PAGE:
Vitamin E tocotrienols shows bone health benefits: Rat data

By Stephen DANIELLS

- Last updated on GMT

The study used vitamin E tocotrienols derived from annatto - photo: Leonardo Ré-Jorge
The study used vitamin E tocotrienols derived from annatto - photo: Leonardo Ré-Jorge

Related tags: Bone, Osteoporosis

Vitamin E tocotrienols may boost bone health, with or without statins, suggests new data from a study with osteoporotic rats.

Tocotrienols from annatto – mainly composed of delta-tocotrienol – with or without statins stimulated bone formation and cut back bone decay in a postmenopausal osteoporosis rat model, according to findings published in Evidence-Based Complementary and Alternative Medicine​.

While the combination of annatto tocotrienol with lovastatin was most potent, suggesting a synergistic or additive effect of the two, annatto tocotrienol also showed significant improvements, report researchers from the Universiti Kebangsaan Malaysia. Lovastatin alone did not elicit a beneficial response, they added.

Writing in Evidence-Based Complementary and Alternative Medicine​, the researchers stated: “Supplementation of delta-tocotrienol in combination with oral statins at clinically acceptable doses has both bone antiosteoporotic and anabolic activity and was more effective than delta-tocotrienol and lovastatin given individually.

“Therefore, the combination of delta-tocotrienol plus lovastatin has the potential to be used as an anti-osteoporotic agent especially in patients who are at risk of both conditions, that is, osteoporosis and hypercholesterolemia. This is especially true for postmeanopausal women, and also for men of the older age group.”

Postmenopausal osteoporosis is a condition of decreasing bone density accompanied by high bone turn-over, and is due to estrogen deficiency that occurs with the arrival of menopause in women. Affecting 8 million women in the US, osteoporosis is responsible for 1.5 million fractures annually, with estimated national expenditures totaling $14 billion each year.

Biological hallmarks are reduced levels of bone-forming cells or osteoblasts resulting in low levels of osteocalcin and osteoids that normally make up the bone matrix, as well as increased levels of osteoclasts that are responsible for erosion of the bone surface.

The vitamin E family

Tocotrienols are forms of vitamin E that have traditionally been in the shadow of the more popular vitamin E form – tocopherols.

Overall, there are eight forms of vitamin E: Four tocopherols (alpha, beta, gamma, delta) and four tocotrienols (alpha, beta, gamma, delta). Alpha-tocopherol (alpha-Toc) is the main source found in supplements and in the European diet, while gamma-tocopherol (gamma-Toc) is the most common form in the American diet.

Tocotrienols are only minor components in plants, although several sources with relatively high levels include palm oil, annatto, cereal grains and rice bran.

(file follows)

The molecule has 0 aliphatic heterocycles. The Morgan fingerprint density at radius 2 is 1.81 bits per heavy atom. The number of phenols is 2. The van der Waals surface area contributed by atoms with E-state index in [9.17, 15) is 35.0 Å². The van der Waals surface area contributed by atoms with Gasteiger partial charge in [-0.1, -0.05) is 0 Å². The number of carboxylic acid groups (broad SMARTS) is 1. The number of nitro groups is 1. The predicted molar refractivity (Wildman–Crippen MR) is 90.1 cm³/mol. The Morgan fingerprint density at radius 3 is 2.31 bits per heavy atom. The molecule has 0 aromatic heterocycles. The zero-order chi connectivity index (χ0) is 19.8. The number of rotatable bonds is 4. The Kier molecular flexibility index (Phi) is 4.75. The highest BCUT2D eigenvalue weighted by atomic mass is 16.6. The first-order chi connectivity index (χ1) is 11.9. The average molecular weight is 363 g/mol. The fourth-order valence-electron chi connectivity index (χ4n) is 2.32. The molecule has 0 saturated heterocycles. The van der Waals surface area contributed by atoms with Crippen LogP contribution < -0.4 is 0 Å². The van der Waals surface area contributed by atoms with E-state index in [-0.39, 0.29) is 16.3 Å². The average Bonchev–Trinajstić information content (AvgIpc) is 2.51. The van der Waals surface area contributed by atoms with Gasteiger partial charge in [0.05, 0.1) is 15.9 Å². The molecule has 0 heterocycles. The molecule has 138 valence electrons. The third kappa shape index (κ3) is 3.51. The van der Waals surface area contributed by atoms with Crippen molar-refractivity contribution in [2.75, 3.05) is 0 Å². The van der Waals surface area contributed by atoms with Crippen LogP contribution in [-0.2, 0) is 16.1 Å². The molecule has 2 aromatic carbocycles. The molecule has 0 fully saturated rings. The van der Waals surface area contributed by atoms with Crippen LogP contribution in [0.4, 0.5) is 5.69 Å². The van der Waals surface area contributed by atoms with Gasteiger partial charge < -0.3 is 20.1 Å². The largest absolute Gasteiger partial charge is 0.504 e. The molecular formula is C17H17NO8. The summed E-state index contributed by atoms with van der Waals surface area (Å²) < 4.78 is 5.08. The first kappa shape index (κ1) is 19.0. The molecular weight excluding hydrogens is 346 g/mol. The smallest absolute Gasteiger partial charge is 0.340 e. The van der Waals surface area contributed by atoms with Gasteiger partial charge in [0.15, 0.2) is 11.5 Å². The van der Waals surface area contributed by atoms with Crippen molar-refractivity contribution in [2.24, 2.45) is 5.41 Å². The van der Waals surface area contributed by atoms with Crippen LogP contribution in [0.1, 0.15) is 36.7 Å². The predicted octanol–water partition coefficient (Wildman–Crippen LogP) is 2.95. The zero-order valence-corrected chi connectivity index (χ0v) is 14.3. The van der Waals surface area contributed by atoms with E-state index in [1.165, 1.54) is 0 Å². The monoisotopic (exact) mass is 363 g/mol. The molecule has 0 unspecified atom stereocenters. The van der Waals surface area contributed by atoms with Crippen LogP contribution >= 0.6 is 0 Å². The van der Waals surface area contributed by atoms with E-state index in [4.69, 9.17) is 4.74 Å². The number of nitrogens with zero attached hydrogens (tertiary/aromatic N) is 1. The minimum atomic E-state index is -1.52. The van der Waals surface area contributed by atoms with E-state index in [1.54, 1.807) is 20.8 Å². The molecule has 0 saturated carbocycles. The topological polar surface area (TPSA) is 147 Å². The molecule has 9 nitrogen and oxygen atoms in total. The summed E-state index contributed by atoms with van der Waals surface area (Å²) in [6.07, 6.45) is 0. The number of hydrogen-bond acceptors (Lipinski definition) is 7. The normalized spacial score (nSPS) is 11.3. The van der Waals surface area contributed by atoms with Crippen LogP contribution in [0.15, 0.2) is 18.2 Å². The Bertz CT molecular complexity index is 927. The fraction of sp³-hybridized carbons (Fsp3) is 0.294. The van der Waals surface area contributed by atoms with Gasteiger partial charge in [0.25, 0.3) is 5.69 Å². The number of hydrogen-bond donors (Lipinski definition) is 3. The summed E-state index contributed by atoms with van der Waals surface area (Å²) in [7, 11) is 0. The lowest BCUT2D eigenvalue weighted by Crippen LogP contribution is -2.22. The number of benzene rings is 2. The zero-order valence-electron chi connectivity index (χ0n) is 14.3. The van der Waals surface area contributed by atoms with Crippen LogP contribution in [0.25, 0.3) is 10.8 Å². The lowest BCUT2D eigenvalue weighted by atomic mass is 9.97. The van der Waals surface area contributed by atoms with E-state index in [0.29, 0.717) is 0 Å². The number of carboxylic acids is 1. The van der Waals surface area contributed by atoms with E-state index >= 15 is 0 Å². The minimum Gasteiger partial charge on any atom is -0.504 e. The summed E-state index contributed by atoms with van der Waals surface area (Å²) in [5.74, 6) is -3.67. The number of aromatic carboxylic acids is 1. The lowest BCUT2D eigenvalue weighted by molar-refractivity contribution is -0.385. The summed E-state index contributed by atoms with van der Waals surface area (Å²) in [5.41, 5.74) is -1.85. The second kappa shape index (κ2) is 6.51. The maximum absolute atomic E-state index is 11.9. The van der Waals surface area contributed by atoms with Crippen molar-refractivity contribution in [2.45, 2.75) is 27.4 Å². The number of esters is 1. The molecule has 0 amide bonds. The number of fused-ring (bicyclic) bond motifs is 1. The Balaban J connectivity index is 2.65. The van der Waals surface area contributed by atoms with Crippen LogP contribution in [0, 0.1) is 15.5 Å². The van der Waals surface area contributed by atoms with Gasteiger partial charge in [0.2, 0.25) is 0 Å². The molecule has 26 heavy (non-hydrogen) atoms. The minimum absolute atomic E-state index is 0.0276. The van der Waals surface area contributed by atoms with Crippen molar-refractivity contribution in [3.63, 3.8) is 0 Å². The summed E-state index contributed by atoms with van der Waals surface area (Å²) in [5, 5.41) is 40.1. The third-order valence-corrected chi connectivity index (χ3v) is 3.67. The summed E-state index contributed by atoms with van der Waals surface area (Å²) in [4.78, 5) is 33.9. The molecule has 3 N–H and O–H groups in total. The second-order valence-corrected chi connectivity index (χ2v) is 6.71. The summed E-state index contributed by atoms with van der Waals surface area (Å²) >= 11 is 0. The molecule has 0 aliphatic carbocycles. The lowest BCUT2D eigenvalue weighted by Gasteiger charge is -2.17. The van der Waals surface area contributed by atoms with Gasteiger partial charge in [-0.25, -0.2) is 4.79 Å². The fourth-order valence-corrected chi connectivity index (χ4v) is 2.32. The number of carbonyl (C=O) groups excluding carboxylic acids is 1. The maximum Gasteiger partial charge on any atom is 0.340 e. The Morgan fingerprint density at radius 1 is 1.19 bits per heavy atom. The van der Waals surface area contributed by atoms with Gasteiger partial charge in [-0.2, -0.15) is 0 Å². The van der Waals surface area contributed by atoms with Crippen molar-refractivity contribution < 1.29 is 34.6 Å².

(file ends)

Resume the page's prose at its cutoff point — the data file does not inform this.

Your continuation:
The new study used American River Nutrition’s DeltaGold product – a naturally tocopherol-free mix containing ~90% delta- and 10% gamma-tocotrienol.

Study details

The Malaysia-based scientists tested the effects of annatto tocotrienol alone or in combination with lovastatin on osteoblast and osteoclast levels in a postmenopausal rat model. Using a clinically acceptable dose of statin equivalent to a human daily dose of 80mg, they found that statins alone were ineffective at this low dose. The daily vitamin E tocotrienol dose given to the rats was roughly equivalent to a human daily dose of 420mg.

Results showed that both the combo as well as tocotrienol alone increased osteoblasts, osteocalcin, and osteoid biosynthesis, all indicative of bone formation. In addition, the combo decreased breakdown of bone proteins and the extent of eroded bone surface, suggesting that bone decay was inhibited.

Highlighting the compelling synergistic characteristics of the two compounds, the researchers noted that delta-tocotrienol in combination with statins at clinically acceptable doses has both bone anti-osteoporotic and anabolic activity.

Commenting on the research, Dr. Barrie Tan, president of American River Nutrition Inc. said that it is of particular importance because recent studies in both animals and humans show that the most common form of vitamin E – alpha-tocopherol – may actually weaken bone. “Preventive use of tocotrienol supplements may be especially opportunistic for women with osteopenia, affecting 22 million in the US, to ward off further bone loss,”​ he said.

Source: Evidence-Based Complementary and Alternative Medicine
Doi: 10.1155/2012/960742
“Effects of tocotrienol and lovastatin combination on osteoblast and osteoclast activity in estrogen-deficient osteoporosis”
Authors: A. Abdul-Majeed, N. Mohamed, I.N. Soelaiman

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